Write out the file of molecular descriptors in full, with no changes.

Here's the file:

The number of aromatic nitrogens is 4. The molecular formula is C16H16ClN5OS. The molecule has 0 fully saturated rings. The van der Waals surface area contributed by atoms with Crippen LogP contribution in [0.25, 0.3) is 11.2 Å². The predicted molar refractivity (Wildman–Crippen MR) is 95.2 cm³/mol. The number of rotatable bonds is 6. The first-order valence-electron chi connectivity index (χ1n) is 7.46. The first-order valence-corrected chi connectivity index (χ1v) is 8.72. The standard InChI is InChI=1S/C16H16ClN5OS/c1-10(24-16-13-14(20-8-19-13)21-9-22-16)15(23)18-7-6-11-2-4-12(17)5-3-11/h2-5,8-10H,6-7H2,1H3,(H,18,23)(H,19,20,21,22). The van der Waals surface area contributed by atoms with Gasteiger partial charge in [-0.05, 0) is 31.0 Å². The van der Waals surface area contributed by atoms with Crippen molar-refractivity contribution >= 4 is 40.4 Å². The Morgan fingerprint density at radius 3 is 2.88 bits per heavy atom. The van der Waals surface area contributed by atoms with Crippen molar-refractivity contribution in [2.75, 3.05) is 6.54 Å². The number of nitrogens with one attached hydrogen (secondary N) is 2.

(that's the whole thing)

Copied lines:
The number of aromatic nitrogens is 4. The molecular formula is C16H16ClN5OS. The molecule has 0 fully saturated rings. The van der Waals surface area contributed by atoms with Crippen LogP contribution in [0.25, 0.3) is 11.2 Å². The predicted molar refractivity (Wildman–Crippen MR) is 95.2 cm³/mol. The number of rotatable bonds is 6. The first-order valence-electron chi connectivity index (χ1n) is 7.46. The first-order valence-corrected chi connectivity index (χ1v) is 8.72. The standard InChI is InChI=1S/C16H16ClN5OS/c1-10(24-16-13-14(20-8-19-13)21-9-22-16)15(23)18-7-6-11-2-4-12(17)5-3-11/h2-5,8-10H,6-7H2,1H3,(H,18,23)(H,19,20,21,22). The van der Waals surface area contributed by atoms with Gasteiger partial charge in [-0.05, 0) is 31.0 Å². The van der Waals surface area contributed by atoms with Crippen molar-refractivity contribution >= 4 is 40.4 Å². The Morgan fingerprint density at radius 3 is 2.88 bits per heavy atom. The van der Waals surface area contributed by atoms with Crippen molar-refractivity contribution in [2.75, 3.05) is 6.54 Å². The number of nitrogens with one attached hydrogen (secondary N) is 2.